SSI is basically welfare for disabled people.  SSD is based entirely on disability.  But one must have the correct amount of work credits to qualify even if one is legitimately disabled.  FI she was a SAHM or didn't work much she may not qualify for this.

But a voc expert can determine what types of work she could do and what her earning capacity would be.  May be well worth your money.


reb_kat

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RE: custody and mental stability.......
« Reply #5 on: Jun 28, 2006, 11:47:56 AM »
SHe sounds totally phony and totally lazy to me. YOu guys are being played. Are you keeping track of how much you're spending on these children on top of the child support? If not, you should be.
It's very hard to go into court and prove that she is a mental case...DH and I are going through kind of the same thing right now.. IMO.....if they don't want to HELP take care of these kids, then full custody should go to the parent who is more willing and ABLE to provide for the children and that does not include welfare. The parent who is working and doing the majority of supporting the kids should have custody....not the parent who is relying on the state and everyone else to pay their childrens' way!
We just moved out of PA and it depends on what county you're in...some are worse than others when it comes to this stuff.
Good luck!
Have you tried calling Children's Services?

Bolivar

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KAT on Child Support
« Reply #6 on: Jun 29, 2006, 08:53:43 PM »
BY KAT

Part of the child support is going to pay the mgt. on their homes. Do you see the tax deduction? NO.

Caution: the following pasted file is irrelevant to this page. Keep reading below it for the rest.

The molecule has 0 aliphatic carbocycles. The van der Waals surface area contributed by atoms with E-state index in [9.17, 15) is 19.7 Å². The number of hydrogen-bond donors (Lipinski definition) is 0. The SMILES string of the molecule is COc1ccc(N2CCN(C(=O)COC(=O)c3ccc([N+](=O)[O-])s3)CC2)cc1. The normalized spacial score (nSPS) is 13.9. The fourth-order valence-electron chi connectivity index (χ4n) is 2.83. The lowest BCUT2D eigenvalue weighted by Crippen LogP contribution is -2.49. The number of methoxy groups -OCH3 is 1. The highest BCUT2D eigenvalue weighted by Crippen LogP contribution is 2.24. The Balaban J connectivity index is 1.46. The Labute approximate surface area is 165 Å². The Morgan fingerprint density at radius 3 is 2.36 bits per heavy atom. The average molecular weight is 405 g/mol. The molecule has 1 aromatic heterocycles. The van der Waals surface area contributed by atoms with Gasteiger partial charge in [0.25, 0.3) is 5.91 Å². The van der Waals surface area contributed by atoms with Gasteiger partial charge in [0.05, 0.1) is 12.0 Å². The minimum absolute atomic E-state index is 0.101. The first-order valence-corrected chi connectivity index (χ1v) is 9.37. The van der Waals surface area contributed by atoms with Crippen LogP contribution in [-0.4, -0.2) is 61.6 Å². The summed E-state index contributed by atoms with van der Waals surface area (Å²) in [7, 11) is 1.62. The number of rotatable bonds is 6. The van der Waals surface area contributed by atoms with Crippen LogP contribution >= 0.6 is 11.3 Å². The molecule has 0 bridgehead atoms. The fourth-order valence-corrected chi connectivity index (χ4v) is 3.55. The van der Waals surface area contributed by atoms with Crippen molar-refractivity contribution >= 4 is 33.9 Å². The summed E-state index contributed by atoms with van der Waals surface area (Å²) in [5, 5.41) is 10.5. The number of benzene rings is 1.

Do you ever see equity in the home that is partially paid for out of your own pocket? NO.

This antiquated system needs a serious overhaul.

First of all, what in the heck is custody? How can the courts GIVE a person to another person? It's a child not a table. You can't will a child since a child is not chattel.

What is child support but slavery? Look up the definition. “A condition of subjection or submission characterized by lack of freedom of action or of will.” The courts force the non custodial parent to work & pay a nice size portion in child support. In most cases, the non custodial parent doesn’t have the *right* to obtain an education because if support doesn’t get paid, they go to jail. The non custodial parent can sit on their ever increasing fat behinds, not work and basically do what ever they want without having to provide documentation as to what the child support covers. This is sickening especially in the case of large support awards.

There needs to be a cut in stone rule that parenting is 50-50 in divorce unless one person is proven UNFIT beyond a shadow of a doubt (not just on hearsay from the other parent). False allegations will have mandatory jail time, heavy fines, loss of parenting time, no deviations are allowed.

There is no child support changing hands. Guess what ladies & gentlemen; it’s time to obtain an education before you start having children! You just might have to support them part of the time on your own!

Gee, what a novel thought huh? Children will no longer be pawns in a game that carry rich cash rewards. I’m sure this will piss off uterus opportunists, but oh well!

A parent can lose their 50 percent of parenting time by (as examples) moving from the area (no custody battles, you lose, that’s it. It was your choice to move), or being proved unfit such as mental health, incarceration, drug use ect.

Support for parents who have lost partial parenting is calculated by what the states pay out in welfare benefits per child. Come one, the states know how much it costs to raise a child why do they put extra burdens on divorced families then?